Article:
Visitors stopping at Brownsville Overlook have an opportunity to witness a wildlife spectacle on the Upper Mississippi River National Wildlife & Fish Refuge. Each fall migrating Tundra Swans blanket the river with a sea of white. Witnessing this magic of migration and listening to the song of the swans echo across the river and bounce off the bluffs is an experience not to be missed.
Migrating day and night, tundra swans flock to the refuge to feed and rest. Their woo-hoo, woo-hoo call can be heard across the river valley. From late October through freeze-up swans grace the refuge. They feast on arrowhead tubers often called duck potato. These tubers are buried in the river bottom and their large webbed feet dislodge the tubers and their long necks reach these tasty morsels. There may be 25,000 swans resting and feeding at one time.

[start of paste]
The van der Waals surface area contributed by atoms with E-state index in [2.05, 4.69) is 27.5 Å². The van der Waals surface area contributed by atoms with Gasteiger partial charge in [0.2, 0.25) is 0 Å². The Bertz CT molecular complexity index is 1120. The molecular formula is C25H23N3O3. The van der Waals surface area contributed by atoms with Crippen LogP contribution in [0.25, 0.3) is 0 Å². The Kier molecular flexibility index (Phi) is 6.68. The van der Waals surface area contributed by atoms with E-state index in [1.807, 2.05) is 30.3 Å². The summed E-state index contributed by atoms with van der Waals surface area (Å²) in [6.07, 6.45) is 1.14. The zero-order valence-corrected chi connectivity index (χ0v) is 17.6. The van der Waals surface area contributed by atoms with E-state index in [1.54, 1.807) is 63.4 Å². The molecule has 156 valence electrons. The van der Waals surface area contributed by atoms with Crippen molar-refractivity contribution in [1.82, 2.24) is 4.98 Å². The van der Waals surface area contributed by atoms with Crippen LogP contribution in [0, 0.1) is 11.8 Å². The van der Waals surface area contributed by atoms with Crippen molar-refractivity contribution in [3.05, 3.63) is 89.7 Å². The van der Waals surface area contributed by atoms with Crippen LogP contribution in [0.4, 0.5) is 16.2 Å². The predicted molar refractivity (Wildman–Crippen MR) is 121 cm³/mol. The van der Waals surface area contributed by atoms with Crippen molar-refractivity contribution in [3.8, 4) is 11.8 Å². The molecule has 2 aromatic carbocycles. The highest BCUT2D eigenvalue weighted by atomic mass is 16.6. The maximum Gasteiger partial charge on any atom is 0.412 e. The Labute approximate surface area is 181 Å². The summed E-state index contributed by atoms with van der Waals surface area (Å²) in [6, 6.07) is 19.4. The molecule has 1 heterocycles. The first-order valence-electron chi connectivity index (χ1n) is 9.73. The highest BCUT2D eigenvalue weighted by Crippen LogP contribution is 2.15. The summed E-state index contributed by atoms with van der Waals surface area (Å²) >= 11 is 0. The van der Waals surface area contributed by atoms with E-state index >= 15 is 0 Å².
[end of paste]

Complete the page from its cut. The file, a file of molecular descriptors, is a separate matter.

This site is just one stopping point along the 261 mile long Upper Mississippi River National Wildlife & Fish Refuge established by Congress in 1924. The north end of the refuge begins at the confluence of the Mississippi and Chippewa rivers near Wabasha, Minnesota and ends near Rock Island, Illinois.